METHUEN — A Methuen police officer accused of assaulting a 25-year-old woman during a bachelorette party brawl at a Salisbury Beach bar last summer will serve a 90-day unpaid suspension from his job.
Shawn Tardif, 38, will also volunteer at a violence prevention program, undergo an alcohol and anger-management assessment, and submit to random alcohol testing for three years, according to the terms of a two-page disciplinary decision.
Methuen police Chief Joseph Solomon said the discipline — a one-year, unpaid suspension in which Tardif will serve just three months — is the result of an “in-depth investigation” by the Methuen Police Department that began after Tardif was arrested Aug. 4.
“It’s a pretty harsh punishment,” said Solomon. “It shows how seriously we take off-duty behavior.”
Tardif was arrested by Salisbury police while off-duty and unarmed after a brawl at the Surfside 5 Bar and Grill. The six-year-veteran of the Methuen Police Department was charged with assault and battery and wanton destruction of property over $250. Tardif admitted to sufficient facts and was sentenced Nov. 20.
Tardif was placed on paid administrative leave after his arrest and later returned, minus his firearm, to restricted desk duty a week later. He is set to begin serving his suspension tomorrow and could return to work Feb. 23.
The nine-month balance of Tardif’s suspension will be held in abeyance for three years, meaning he will be required to serve the remainder if he gets into trouble in the future, Solomon said.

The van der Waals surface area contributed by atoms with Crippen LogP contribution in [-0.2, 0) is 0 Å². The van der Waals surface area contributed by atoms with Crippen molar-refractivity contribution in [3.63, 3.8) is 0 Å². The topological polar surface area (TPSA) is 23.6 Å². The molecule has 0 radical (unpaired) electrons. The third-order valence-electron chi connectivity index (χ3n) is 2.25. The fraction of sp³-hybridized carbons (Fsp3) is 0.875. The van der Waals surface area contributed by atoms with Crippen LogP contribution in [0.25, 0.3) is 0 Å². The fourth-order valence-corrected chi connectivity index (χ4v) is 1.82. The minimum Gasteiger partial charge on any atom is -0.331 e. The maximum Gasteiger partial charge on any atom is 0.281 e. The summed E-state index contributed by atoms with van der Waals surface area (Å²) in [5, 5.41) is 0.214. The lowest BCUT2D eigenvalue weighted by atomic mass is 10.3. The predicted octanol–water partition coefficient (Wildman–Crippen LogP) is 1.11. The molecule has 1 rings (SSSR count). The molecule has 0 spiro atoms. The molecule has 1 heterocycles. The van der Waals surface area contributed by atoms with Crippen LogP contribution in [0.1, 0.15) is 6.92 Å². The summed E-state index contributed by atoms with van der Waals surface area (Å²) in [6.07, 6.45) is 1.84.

Tardif has also agreed to forfeit 10 vacation days, volunteer 40 hours at a violence prevention program within the next six months, undergo an alcohol and anger-management assessment, and attend any counseling that is recommended as a result.
He has also agreed to refrain from drinking alcohol for a minimum of a year and undergo random alcohol testing for three years.
Several of the conditions Tardif agreed to in his disciplinary decision were also spelled out during his sentencing.
Tardif avoided having to plead guilty by admitting to sufficient facts. Judge Peter Doyle continued his case without finding for three years, meaning his charges will be dismissed if he adheres to conditions imposed by the court and stays out of trouble.
In addition to 100 hours of community service, Tardif must stay away from and have no contact with the victim, attend anger management courses and pay $50 to the Victim-Witness Fund. He was also ordered to pay $2,645 in restitution after smashing DJ equipment during the brawl.
Witnesses at the Surfside 5 Bar and Grill described Tardif as being “in a rage” when he assaulted Nicole Morrison, 25, who was attending a bachelorette party. Tardif was at the bar with his wife Stacey, 44, and other friends. The altercation occurred at 11:20 p.m. after tension between the two groups escalated and allegedly after Morrison threw a drink at Stacey Tardif.
Tardif is accused of grabbing Morrison by the back of her neck, forcing her to the floor and then dragging her by her hair. When Salisbury police arrived, Morrison showed police a clump of hair Tardif allegedly ripped from her scalp.
Two security guards jumped in to break up the fight. Tardif punched one in the face, according to police. Additionally, $5,000 worth of DJ equipment belonging to Ryan Oiler, 35, was damaged.
A call to Tardif’s attorney was not returned yesterday.
Solomon said Tardif likely would have faced a termination hearing if he was found guilty. By agreeing to the disciplinary decision, the chief said Tardif has waived his rights to all appeals. Solomon said he considers that “a sign of good faith that he wants to move forward.”
“This won’t drag out in Civil Service,” said Solomon. “This is a final agreement by the parties.”